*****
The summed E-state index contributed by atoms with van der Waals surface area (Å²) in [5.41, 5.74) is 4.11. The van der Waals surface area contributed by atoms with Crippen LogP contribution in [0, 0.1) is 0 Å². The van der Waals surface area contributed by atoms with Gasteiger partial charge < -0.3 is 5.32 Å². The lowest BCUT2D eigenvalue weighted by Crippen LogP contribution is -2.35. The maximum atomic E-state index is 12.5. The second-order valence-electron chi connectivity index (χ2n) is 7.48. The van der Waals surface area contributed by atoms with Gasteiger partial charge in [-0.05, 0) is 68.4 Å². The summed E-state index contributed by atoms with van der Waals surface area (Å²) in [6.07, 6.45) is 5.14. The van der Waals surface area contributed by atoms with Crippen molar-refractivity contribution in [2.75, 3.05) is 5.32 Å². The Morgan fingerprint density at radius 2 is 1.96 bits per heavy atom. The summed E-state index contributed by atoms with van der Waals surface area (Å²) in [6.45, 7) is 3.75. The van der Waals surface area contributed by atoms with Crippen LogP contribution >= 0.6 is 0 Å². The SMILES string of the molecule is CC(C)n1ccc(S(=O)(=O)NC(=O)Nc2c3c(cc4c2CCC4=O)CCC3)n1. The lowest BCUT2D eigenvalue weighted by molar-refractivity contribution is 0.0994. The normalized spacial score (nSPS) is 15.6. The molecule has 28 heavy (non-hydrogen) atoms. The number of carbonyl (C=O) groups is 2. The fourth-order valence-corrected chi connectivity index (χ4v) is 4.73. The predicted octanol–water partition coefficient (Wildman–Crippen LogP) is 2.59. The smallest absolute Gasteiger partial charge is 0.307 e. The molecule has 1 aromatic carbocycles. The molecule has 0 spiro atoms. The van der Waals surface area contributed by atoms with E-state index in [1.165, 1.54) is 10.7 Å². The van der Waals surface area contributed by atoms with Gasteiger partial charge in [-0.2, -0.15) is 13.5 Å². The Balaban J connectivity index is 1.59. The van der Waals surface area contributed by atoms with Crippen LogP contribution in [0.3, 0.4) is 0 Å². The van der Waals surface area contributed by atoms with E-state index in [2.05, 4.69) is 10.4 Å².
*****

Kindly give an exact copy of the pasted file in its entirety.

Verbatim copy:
The summed E-state index contributed by atoms with van der Waals surface area (Å²) in [5.41, 5.74) is 4.11. The van der Waals surface area contributed by atoms with Crippen LogP contribution in [0, 0.1) is 0 Å². The van der Waals surface area contributed by atoms with Gasteiger partial charge < -0.3 is 5.32 Å². The lowest BCUT2D eigenvalue weighted by Crippen LogP contribution is -2.35. The maximum atomic E-state index is 12.5. The second-order valence-electron chi connectivity index (χ2n) is 7.48. The van der Waals surface area contributed by atoms with Gasteiger partial charge in [-0.05, 0) is 68.4 Å². The summed E-state index contributed by atoms with van der Waals surface area (Å²) in [6.07, 6.45) is 5.14. The van der Waals surface area contributed by atoms with Crippen molar-refractivity contribution in [2.75, 3.05) is 5.32 Å². The Morgan fingerprint density at radius 2 is 1.96 bits per heavy atom. The summed E-state index contributed by atoms with van der Waals surface area (Å²) in [6.45, 7) is 3.75. The van der Waals surface area contributed by atoms with Crippen LogP contribution >= 0.6 is 0 Å². The SMILES string of the molecule is CC(C)n1ccc(S(=O)(=O)NC(=O)Nc2c3c(cc4c2CCC4=O)CCC3)n1. The lowest BCUT2D eigenvalue weighted by molar-refractivity contribution is 0.0994. The normalized spacial score (nSPS) is 15.6. The molecule has 28 heavy (non-hydrogen) atoms. The number of carbonyl (C=O) groups is 2. The fourth-order valence-corrected chi connectivity index (χ4v) is 4.73. The predicted octanol–water partition coefficient (Wildman–Crippen LogP) is 2.59. The smallest absolute Gasteiger partial charge is 0.307 e. The molecule has 1 aromatic carbocycles. The molecule has 0 spiro atoms. The van der Waals surface area contributed by atoms with E-state index in [1.165, 1.54) is 10.7 Å². The van der Waals surface area contributed by atoms with Gasteiger partial charge in [-0.2, -0.15) is 13.5 Å². The Balaban J connectivity index is 1.59. The van der Waals surface area contributed by atoms with Crippen LogP contribution in [0.3, 0.4) is 0 Å². The van der Waals surface area contributed by atoms with E-state index in [2.05, 4.69) is 10.4 Å².